RIP: Ben Keith.

Sunday, July 18, 2010

A Leap of Faith

I don't intend to lambaste the publishing industry for any inability to sensibly provide adequate forums where emerging authors can be discovered. That would be self defeating and perhaps I'm merely unaware of most arenas that exist. I've been told to have confidence in the faith of the industry and eventually my dedication will be rewarded. I can only say that through my experience- so far- the acceptance process seems hit or miss without much feedback to restore my fleeting assurances.
Months elapse without reply and false optimism sets in like that of a innocent defendant awaiting a verdict in a murder trail. The longer the verdict is withheld, the more confident the faithful has in believing he is to receive a positive outcome. However, when the judge enters the court and all rise, the sounding decisions become repetitious: we ask that you accept our apology for the insensitive treatment of the project,but due to the voluminous contributions of daily submitters, we request that you go somewhere else. The project is sentenced to death row.
My all time favorite rejection was when an assistant to the literary agent provided a hand written response on the upper right corner of my query letter. The staggering amount of material received in that particular agency must have overflowed into piles of slush heaps that were blocking the aisles and preventing the assistant access to the copiers to create the standardized rejection form.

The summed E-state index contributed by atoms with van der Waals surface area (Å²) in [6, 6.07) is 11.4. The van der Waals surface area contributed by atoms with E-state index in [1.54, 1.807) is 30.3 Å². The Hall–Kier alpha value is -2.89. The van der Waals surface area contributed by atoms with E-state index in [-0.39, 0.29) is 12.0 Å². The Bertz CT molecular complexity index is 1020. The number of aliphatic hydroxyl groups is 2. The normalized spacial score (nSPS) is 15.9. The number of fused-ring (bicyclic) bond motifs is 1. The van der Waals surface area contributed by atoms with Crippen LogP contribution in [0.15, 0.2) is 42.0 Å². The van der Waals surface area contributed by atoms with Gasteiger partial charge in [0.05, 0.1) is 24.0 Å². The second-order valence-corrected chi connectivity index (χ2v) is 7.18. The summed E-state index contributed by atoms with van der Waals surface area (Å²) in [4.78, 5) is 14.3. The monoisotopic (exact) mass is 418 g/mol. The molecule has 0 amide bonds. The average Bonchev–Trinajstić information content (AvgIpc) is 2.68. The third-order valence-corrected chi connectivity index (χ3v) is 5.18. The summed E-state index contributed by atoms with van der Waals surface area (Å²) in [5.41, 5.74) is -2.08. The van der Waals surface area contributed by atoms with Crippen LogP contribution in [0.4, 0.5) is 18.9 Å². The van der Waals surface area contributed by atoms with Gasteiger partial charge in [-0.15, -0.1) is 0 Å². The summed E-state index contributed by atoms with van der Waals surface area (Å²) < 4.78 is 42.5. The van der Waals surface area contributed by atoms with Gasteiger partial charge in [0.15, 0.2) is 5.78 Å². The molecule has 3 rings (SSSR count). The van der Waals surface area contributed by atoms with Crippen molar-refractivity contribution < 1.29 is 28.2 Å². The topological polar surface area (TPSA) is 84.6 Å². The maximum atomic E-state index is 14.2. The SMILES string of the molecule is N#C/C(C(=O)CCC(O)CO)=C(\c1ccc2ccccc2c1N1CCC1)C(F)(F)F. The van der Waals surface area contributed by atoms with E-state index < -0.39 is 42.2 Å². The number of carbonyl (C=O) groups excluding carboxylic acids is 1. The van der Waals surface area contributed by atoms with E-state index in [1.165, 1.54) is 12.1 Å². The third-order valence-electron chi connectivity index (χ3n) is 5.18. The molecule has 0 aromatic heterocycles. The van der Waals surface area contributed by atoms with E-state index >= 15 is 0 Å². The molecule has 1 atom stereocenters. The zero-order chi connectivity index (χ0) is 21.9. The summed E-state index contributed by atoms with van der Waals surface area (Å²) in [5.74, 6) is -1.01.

It also seems the industry has restricted its scope and is obsessed with accepting only suspense thrillers catering to "who done it" murdering and creatures sucking blood from the necks of female students enrolled in the town's high school senior class- an exception comes to mind of a series about the education of a boy wizard. However, my novel has none of that, which may contribute to the problem.I suppose I'm not cookie cutting my project to fit the paragons of what the industry insists is evidence of mass appeal.
I always felt good literature stood uniquely apart from the norm, consuming the reader, not by cunning sensationalism, but by subtle allure in the context of a story. It is like the enjoyment one savors from a fine wine. It is to be tasted, slowly, and not gulped down. The intoxication should arise gradually, and when the final content of the bottle is poured into the glass, a certain tranquility is achieved that yearns for the experience to continue. I've achieved that sensation each time I've reread To Kill A Mockingbird. I hope future posts will convince followers that reading Benson's House will inspire a similar gratification.
My manuscript seems polished but could use direction I suppose. Admitting such is not a sign of self doubt, only an acknowledgement that synergy can generate a more successful project. My novel speaks to the stimuli of a generation of Baby Boomers. In the weeks that follow I will offer description on the novel's portrayal of the family chronicles that when told traces the evolution of the music that became Rock 'n' Roll!